Garrett's estate was estimated to be worth less than $600,000, most of it tied up in his heavily mortgaged hilltop home in
The lawyers handling Garrett's
estate and Garrett's friends and business associates said they knew little about the depth of his financial problems and could
shed almost no light on why Garrett committed suicide.
But the latest court records
show Garrett had a pattern of persuading friends to invest in sports memorabilia or stamp deals, promising their investments
would be paid off with profit after the items were sold. But in a number of instances, Garrett failed to pay off those investors.
Instead, Garrett's friends
and former associates believe, he used a complicated Ponzi scheme in which he borrowed from one person to pay off the debt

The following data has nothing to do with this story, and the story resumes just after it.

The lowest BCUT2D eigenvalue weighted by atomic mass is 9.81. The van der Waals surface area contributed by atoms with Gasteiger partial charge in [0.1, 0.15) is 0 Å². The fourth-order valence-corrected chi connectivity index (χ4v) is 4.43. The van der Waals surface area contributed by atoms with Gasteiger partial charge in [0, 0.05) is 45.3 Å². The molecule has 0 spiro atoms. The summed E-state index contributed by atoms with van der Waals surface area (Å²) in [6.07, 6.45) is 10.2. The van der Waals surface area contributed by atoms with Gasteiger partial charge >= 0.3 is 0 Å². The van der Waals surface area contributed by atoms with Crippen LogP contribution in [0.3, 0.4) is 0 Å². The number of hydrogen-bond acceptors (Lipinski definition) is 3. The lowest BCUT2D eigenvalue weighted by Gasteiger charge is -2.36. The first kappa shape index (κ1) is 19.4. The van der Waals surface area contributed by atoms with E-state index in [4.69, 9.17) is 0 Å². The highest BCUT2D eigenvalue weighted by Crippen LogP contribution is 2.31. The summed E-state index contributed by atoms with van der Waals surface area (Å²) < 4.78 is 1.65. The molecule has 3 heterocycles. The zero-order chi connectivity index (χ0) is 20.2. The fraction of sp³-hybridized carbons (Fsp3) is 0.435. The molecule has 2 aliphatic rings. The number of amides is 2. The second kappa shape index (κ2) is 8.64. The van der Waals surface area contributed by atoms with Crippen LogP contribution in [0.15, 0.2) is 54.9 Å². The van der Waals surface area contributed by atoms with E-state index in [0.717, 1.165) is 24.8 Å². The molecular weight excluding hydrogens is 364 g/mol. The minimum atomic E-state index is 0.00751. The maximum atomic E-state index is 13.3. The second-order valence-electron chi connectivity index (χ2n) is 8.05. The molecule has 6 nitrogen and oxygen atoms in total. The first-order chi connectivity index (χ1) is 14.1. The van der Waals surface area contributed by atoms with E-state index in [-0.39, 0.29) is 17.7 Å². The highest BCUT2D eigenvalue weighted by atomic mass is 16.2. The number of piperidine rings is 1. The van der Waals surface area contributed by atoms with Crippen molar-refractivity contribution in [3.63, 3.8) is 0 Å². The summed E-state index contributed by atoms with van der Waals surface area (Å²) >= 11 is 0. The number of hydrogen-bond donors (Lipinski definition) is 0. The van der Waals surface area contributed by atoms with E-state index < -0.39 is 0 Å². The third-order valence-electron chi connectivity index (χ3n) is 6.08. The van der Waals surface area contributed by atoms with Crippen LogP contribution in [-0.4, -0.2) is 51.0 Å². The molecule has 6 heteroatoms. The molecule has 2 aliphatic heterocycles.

he owed to another. Ultimately, the scheme became so frenetic that Garrett took his own life rather than go through what he
perceived as the humiliation of bankruptcy protection, his friends said.
In one complicated deal, court
records show, Garrett obtained a jersey worn by New York Yankees star Lou Gehrig and sold it to Oakland
stamp dealer Stanley Piller for $200,000. Piller then apparently consigned it back to Garrett so Garrett, in his role as president
of the Richard Wolffers auction house in San Francisco, could sell it for more
money at an auction of sports memorabilia.
The jersey disappeared earlier
this year, along with Piller's $200,000. Piller later filed a claim against Garrett's estate. The Chronicle has learned, however,
that the jersey is now back in the hands of Elmsford, N.Y., memorabilia dealer Barry Levine, who says he originally sent it
to Garrett about one year ago because Garrett said he could sell it for Levine. Levine said he knew nothing of Garrett's agreement